A long-running discovery dispute in Texas state court led to a contempt order, which in turn led to a federal-court habeas action. The Fifth Circuit noted that habeas relief was potentially available under the Antiterrorism and Effective Death Penalty Act of 1996, as codified in 28 U.S.C. § 2254, under which:
… if an adequate state ‘corrective process’ for raising a claim exists that the petitioner could avail him or herself of, a federal court may only consider the claim if the petitioner has exhausted available state remedies. And when the petitioner has done so and the state court has rejected the claim on the merits, federal courts may provide relief only when the state court adjudication was either ‘contrary to, or involved an unreasonable application of, clearly established Federal law, as determined by the Supreme Court of the United States,’ or ‘based on an unreasonable determination of the facts in light of the evidence presented in the State court proceeding.’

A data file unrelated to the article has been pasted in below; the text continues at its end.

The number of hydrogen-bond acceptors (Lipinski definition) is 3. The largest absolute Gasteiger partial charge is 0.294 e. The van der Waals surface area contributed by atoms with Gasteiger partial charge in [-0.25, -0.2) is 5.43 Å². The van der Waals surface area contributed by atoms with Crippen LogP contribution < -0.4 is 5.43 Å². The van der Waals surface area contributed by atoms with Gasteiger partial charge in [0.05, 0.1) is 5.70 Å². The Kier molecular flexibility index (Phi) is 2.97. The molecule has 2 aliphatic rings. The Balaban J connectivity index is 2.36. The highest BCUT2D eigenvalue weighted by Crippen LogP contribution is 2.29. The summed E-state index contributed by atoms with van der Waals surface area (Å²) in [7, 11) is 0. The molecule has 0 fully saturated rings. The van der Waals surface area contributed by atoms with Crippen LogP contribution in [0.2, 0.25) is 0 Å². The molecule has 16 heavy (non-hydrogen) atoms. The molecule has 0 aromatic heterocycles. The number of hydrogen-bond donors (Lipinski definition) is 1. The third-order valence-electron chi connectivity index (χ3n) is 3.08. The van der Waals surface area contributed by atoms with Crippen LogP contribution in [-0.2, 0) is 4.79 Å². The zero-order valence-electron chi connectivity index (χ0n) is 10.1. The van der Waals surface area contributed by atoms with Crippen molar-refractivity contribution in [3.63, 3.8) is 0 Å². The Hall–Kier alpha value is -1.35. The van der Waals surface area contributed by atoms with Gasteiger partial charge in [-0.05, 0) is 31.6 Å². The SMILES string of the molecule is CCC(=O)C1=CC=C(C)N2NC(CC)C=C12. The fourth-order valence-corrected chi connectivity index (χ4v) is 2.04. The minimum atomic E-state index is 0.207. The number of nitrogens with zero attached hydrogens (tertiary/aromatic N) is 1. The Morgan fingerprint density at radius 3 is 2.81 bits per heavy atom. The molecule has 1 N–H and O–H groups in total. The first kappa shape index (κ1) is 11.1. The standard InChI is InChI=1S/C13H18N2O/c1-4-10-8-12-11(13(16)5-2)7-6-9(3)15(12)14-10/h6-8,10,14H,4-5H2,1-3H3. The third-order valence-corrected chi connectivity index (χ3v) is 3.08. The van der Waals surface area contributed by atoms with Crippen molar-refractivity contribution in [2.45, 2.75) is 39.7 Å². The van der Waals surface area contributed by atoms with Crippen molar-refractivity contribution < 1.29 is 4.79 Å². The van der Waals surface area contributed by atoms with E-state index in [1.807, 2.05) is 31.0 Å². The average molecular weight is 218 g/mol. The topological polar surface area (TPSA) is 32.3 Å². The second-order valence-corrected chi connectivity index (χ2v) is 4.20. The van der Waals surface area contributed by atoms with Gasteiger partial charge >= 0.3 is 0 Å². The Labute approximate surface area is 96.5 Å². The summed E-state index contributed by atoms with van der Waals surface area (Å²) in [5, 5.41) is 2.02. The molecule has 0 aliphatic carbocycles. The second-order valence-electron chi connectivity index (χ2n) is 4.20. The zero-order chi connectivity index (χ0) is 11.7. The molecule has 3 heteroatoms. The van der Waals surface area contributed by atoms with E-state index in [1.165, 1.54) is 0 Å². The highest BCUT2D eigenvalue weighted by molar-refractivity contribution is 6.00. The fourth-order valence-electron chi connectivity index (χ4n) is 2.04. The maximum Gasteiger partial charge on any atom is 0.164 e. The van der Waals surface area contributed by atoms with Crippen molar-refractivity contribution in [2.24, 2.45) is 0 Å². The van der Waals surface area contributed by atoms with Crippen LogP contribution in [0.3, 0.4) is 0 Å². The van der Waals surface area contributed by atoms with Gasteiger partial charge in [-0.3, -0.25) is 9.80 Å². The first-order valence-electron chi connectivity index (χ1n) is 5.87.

(citations omitted). Among other observations, the Court held: “A rule that due process does not permit the use of civil contempt to compel the production of documents that are in the hands of third parties would also overturn longstanding precedents and would likely be unworkable in practice.” Topletz v. Skinner, No. 20-40136 (July 30, 2021).